Epigenetics shows us that the ways our genes express themselves can be changed as they respond to changes to we are exposed to in our environment. Our bodies have natural pathways that allow for detoxification. However, these can become damaged as environmental toxic exposures change our DNA. In order for the variant to be activated there has to be a triggering event. Kendal Stewart, M.D., a nationally renowned Neurotologist/NeuroSensory Specialist writes:
A patient who is genetically, or otherwise, predisposed to developing one or more of these illnesses will not do so until they experience a triggering event. Unfortunately, there are a large number of factors that can act as a triggering event, from vaccines (live viral), severe infections, environmental exposures, trauma, and surgery, to emotional states such as stress.[iii]
Methylation pathways are necessary for optimal health. The methyl groups that flow and work within them transport nutrients, turn genes on and off, process chemicals and toxins, build neurotransmitters, process hormones, build immune cells, produce cellular energy, and produce the protective coating on nerves.[iv]When there’s a shortage of methyl groups, the methylation pathways don’t function correctly and this significantly affects our health and wellbeing. Dr. Stewart also writes:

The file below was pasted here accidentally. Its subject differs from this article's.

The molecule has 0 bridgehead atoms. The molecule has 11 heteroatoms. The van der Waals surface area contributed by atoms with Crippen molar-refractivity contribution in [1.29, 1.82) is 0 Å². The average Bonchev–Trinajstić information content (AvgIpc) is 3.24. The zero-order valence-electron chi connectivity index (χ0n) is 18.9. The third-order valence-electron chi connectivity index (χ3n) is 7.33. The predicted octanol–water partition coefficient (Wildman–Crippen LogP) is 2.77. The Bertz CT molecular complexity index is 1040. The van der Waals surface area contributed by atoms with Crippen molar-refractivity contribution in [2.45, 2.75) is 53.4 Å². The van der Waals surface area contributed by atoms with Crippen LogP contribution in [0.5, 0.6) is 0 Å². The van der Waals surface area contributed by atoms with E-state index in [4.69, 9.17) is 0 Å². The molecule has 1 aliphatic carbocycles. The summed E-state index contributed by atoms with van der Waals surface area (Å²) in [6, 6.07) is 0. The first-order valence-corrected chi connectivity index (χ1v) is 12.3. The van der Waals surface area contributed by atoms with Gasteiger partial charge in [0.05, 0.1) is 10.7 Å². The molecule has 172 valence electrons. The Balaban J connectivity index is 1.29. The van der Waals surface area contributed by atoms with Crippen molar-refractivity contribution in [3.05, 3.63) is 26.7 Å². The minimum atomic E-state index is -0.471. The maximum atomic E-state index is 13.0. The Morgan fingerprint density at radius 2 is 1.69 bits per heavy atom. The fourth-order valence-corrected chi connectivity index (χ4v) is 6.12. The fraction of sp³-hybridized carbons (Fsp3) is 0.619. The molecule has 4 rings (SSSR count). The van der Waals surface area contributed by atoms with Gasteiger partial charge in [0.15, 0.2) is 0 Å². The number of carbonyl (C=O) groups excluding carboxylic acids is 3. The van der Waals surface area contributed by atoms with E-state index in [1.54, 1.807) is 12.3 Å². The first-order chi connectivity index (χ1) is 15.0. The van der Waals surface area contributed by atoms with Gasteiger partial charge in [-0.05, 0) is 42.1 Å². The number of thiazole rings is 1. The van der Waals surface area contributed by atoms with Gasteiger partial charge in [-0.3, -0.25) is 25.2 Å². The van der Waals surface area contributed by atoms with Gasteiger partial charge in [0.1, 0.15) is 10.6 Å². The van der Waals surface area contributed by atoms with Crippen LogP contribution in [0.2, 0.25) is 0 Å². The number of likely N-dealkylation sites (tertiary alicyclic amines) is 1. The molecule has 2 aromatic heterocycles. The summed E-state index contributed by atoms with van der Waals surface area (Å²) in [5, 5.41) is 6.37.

Defects in methylation lay the appropriate groundwork for the further assault of environmental and infectious agents resulting in a wide range of conditions including diabetes, cardiovascular disease, thyroid dysfunction, neurological inflammation, diabetes, chronic viral infection, neurotransmitter imbalances, atherosclerosis, cancer, aging, schizophrenia, decreased repair of tissue damage, improper immune function, neural tube defects, Down’s syndrome, Multiple Sclerosis, ADD, ADHD, Huntington's disease, Parkinson's disease, Alzheimer's, and autism. Supplementation with vitamins and nutrients will bypass these mutations to allow for restored function of the pathway.”[v]